Roadkill, by Joseph D’Lacey, follows the 100 second journey of an unknown protagonist, a Gentleborn, intent on winning a race that will elevate him (or her?) to a status that will change their lives forever; the winner will join the Boymen in immortality.
The motorbikes on which the participants of the race ride are made out of steel, stripped to the bare essentials and infused with the supernatural spirit of the Boymen, all of whom have ridden to the Edge in search of a conciousness that exists outside of human comprehension, previously.
Obviously, the first thing that struck me about Roadkill were the issues surrounding class. Without going into a huge social analysis about class systems and the like, the protagonist is evidently trying to transcend their class by participating in this break-neck race that will determine whether he or she is good enough to become one of the Boymen; a mythical group of people who have travelled through the darkness of the human world (or so it seems) and into the light of an immortal, god-like realm:
‘Everyone has their place, of course, but I wish to rise above them all, to dedicate my life to something greater…’
The last 100 seconds sees the two riders navigate the last stretch of highway, known as the Final Five; a treacherous strip of road full of hidden surprises, like craters that appear out of nowhere, granite pillars and a black fox with amber eyes that likes to ask pondersome, existential questions:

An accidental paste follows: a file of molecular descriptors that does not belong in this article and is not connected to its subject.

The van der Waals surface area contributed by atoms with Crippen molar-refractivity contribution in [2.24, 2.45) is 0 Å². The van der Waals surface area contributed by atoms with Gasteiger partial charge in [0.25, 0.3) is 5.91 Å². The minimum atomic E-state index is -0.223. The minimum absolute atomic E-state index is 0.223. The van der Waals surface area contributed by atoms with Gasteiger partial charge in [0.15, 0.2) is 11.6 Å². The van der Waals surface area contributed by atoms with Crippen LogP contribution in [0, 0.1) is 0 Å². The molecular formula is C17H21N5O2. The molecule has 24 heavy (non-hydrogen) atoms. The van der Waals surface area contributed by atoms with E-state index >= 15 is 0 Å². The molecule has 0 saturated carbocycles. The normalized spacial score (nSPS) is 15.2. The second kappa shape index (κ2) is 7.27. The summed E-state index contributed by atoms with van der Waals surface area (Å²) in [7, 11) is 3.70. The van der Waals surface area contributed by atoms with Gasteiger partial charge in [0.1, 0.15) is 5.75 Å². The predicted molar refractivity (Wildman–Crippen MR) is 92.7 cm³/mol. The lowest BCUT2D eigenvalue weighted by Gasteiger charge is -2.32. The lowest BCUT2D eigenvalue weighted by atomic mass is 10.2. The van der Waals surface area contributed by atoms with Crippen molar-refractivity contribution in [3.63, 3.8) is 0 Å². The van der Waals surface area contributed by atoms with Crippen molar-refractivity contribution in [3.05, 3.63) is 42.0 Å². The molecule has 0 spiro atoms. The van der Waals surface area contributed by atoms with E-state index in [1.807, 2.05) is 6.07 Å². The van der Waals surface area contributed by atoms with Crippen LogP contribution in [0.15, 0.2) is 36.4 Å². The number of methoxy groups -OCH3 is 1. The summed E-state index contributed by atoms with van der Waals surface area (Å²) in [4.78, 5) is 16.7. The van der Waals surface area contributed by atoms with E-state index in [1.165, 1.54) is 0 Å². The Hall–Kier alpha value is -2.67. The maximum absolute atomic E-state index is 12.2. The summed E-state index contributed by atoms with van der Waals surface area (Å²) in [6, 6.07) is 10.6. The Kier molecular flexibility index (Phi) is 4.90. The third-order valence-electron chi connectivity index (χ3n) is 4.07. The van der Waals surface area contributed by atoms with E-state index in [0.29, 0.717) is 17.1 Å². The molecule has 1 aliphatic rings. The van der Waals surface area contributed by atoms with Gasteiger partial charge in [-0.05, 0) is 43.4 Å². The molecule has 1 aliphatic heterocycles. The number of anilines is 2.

“What I want to know is,” continues the fox, “in a world where you already have
more currency, power and freedom than you can use, why are you still hungry?
What is it the Gentleborn lack that makes them ride the Final Five?”
This scene here of the fox reminds me of this. No disrespect meant to the author 😉
In the 30-odd page chapbook we are taken on a break-neck journey of almost blistering proportions. We can literally feel the heat of rubber burning against highway and the agonising, physical battle that the protagonist has against the elements. Does he/she make it? Well, you better buy a copy and find out, lazy-bones.
I feel like Roadkill ponders over valid questions regarding our intrinsic purpose and the value attributed to the lives of people from different class backgrounds. I like the existential angst of the protagonist; who am I and what am I here to achieve? This is something I think everybody has asked themselves at some point and I think it’s a real and natural human desire to want to break free from societal constraints and achieve the impossible. Like the fox says, if the protagonist already has more wealth and power than he needs then why race? Everyone wants to be immortal in some or another.
‘To swerve from destiny is to deny it…’
Are our paths pre-determined? Are we fated to do/not do certain things? I think that perhaps the protagonist believes that he/she is master of their own destiny, though I believe that this notion is contradicted at certain points. The protagonist believes that everyone has their place, but that he is worthy of being given a chance to elevate him/herself. I dunno. Confusing.
I guess the main lesson I have got from Roadkill is that journeys, in both the physical and metaphorical sense, are all a voyage of self-discovery. Though, hopefully not as punishing as this one…
I think that Roadkill has been a bit of a tricky one to review for me personally. I felt a little bamboozled at the complicated hierarchical world that had been created as means to give an insight into the life and motivation of the protagonist. Maybe it’s just me!
Overall, I did think that Roadkill was an enjoyable enough read and I especially liked the chapbook format; something a little different for a short, sharp shock.